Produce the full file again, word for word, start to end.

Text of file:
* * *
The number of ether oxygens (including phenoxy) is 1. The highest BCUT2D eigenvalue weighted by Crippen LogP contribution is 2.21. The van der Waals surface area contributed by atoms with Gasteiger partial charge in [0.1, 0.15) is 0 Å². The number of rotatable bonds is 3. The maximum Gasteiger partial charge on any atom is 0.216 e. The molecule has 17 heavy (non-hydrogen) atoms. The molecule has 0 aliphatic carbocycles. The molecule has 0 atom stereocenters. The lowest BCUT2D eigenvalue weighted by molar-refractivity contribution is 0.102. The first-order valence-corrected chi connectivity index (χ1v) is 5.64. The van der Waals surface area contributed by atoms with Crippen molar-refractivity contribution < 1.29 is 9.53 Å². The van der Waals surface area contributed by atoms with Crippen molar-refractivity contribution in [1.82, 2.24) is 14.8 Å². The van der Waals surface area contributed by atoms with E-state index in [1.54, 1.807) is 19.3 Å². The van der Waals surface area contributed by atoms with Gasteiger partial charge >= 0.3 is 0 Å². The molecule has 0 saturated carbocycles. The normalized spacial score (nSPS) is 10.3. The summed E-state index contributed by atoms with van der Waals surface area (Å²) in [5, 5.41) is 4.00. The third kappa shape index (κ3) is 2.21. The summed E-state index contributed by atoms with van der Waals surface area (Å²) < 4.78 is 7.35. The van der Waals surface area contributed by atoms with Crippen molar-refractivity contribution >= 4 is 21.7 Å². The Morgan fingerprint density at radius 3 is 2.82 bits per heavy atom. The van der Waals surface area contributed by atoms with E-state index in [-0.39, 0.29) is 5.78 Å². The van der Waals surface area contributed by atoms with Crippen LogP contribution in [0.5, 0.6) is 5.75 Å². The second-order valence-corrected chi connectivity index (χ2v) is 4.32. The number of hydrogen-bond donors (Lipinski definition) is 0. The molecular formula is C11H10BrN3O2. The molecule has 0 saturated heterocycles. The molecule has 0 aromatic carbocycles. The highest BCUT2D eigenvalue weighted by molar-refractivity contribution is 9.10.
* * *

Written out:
The number of ether oxygens (including phenoxy) is 1. The highest BCUT2D eigenvalue weighted by Crippen LogP contribution is 2.21. The van der Waals surface area contributed by atoms with Gasteiger partial charge in [0.1, 0.15) is 0 Å². The number of rotatable bonds is 3. The maximum Gasteiger partial charge on any atom is 0.216 e. The molecule has 17 heavy (non-hydrogen) atoms. The molecule has 0 aliphatic carbocycles. The molecule has 0 atom stereocenters. The lowest BCUT2D eigenvalue weighted by molar-refractivity contribution is 0.102. The first-order valence-corrected chi connectivity index (χ1v) is 5.64. The van der Waals surface area contributed by atoms with Crippen molar-refractivity contribution < 1.29 is 9.53 Å². The van der Waals surface area contributed by atoms with Crippen molar-refractivity contribution in [1.82, 2.24) is 14.8 Å². The van der Waals surface area contributed by atoms with E-state index in [1.54, 1.807) is 19.3 Å². The van der Waals surface area contributed by atoms with Gasteiger partial charge >= 0.3 is 0 Å². The molecule has 0 saturated carbocycles. The normalized spacial score (nSPS) is 10.3. The summed E-state index contributed by atoms with van der Waals surface area (Å²) in [5, 5.41) is 4.00. The third kappa shape index (κ3) is 2.21. The summed E-state index contributed by atoms with van der Waals surface area (Å²) < 4.78 is 7.35. The van der Waals surface area contributed by atoms with Crippen molar-refractivity contribution >= 4 is 21.7 Å². The Morgan fingerprint density at radius 3 is 2.82 bits per heavy atom. The van der Waals surface area contributed by atoms with E-state index in [-0.39, 0.29) is 5.78 Å². The van der Waals surface area contributed by atoms with Crippen LogP contribution in [0.5, 0.6) is 5.75 Å². The second-order valence-corrected chi connectivity index (χ2v) is 4.32. The number of hydrogen-bond donors (Lipinski definition) is 0. The molecular formula is C11H10BrN3O2. The molecule has 0 saturated heterocycles. The molecule has 0 aromatic carbocycles. The highest BCUT2D eigenvalue weighted by molar-refractivity contribution is 9.10.